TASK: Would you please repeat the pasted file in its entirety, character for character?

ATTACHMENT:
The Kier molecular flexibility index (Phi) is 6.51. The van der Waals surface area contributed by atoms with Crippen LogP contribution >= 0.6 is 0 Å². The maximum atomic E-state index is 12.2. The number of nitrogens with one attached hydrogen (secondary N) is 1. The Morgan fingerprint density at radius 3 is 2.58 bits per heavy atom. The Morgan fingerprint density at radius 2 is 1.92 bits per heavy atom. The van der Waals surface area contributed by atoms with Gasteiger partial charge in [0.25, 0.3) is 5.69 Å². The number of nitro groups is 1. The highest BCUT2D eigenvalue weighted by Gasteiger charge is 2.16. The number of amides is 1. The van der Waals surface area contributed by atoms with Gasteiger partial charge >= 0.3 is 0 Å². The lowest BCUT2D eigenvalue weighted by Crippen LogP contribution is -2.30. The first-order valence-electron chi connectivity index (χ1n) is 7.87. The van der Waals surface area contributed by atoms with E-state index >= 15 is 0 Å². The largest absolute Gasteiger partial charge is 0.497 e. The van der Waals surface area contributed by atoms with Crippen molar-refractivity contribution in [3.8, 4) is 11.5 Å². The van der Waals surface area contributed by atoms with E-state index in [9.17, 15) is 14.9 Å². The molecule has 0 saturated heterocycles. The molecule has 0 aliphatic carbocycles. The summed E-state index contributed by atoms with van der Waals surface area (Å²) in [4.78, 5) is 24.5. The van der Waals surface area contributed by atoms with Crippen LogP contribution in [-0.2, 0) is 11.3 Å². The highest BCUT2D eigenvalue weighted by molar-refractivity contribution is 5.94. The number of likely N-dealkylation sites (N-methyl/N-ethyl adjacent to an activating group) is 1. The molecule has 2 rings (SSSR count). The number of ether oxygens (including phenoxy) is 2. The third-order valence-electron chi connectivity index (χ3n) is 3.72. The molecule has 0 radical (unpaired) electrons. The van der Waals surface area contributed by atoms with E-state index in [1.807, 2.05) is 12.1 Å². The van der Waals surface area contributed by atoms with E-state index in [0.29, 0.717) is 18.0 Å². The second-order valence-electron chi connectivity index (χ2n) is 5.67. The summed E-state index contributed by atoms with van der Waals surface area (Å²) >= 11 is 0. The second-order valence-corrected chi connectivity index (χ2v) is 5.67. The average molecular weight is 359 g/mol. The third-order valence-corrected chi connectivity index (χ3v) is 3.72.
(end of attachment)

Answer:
The Kier molecular flexibility index (Phi) is 6.51. The van der Waals surface area contributed by atoms with Crippen LogP contribution >= 0.6 is 0 Å². The maximum atomic E-state index is 12.2. The number of nitrogens with one attached hydrogen (secondary N) is 1. The Morgan fingerprint density at radius 3 is 2.58 bits per heavy atom. The Morgan fingerprint density at radius 2 is 1.92 bits per heavy atom. The van der Waals surface area contributed by atoms with Gasteiger partial charge in [0.25, 0.3) is 5.69 Å². The number of nitro groups is 1. The highest BCUT2D eigenvalue weighted by Gasteiger charge is 2.16. The number of amides is 1. The van der Waals surface area contributed by atoms with Gasteiger partial charge >= 0.3 is 0 Å². The lowest BCUT2D eigenvalue weighted by Crippen LogP contribution is -2.30. The first-order valence-electron chi connectivity index (χ1n) is 7.87. The van der Waals surface area contributed by atoms with E-state index >= 15 is 0 Å². The largest absolute Gasteiger partial charge is 0.497 e. The van der Waals surface area contributed by atoms with Crippen molar-refractivity contribution in [3.8, 4) is 11.5 Å². The van der Waals surface area contributed by atoms with E-state index in [9.17, 15) is 14.9 Å². The molecule has 0 saturated heterocycles. The molecule has 0 aliphatic carbocycles. The summed E-state index contributed by atoms with van der Waals surface area (Å²) in [4.78, 5) is 24.5. The van der Waals surface area contributed by atoms with Crippen LogP contribution in [-0.2, 0) is 11.3 Å². The highest BCUT2D eigenvalue weighted by molar-refractivity contribution is 5.94. The number of likely N-dealkylation sites (N-methyl/N-ethyl adjacent to an activating group) is 1. The molecule has 2 rings (SSSR count). The number of ether oxygens (including phenoxy) is 2. The third-order valence-electron chi connectivity index (χ3n) is 3.72. The molecule has 0 radical (unpaired) electrons. The van der Waals surface area contributed by atoms with E-state index in [1.807, 2.05) is 12.1 Å². The van der Waals surface area contributed by atoms with E-state index in [0.29, 0.717) is 18.0 Å². The second-order valence-electron chi connectivity index (χ2n) is 5.67. The summed E-state index contributed by atoms with van der Waals surface area (Å²) >= 11 is 0. The second-order valence-corrected chi connectivity index (χ2v) is 5.67. The average molecular weight is 359 g/mol. The third-order valence-corrected chi connectivity index (χ3v) is 3.72.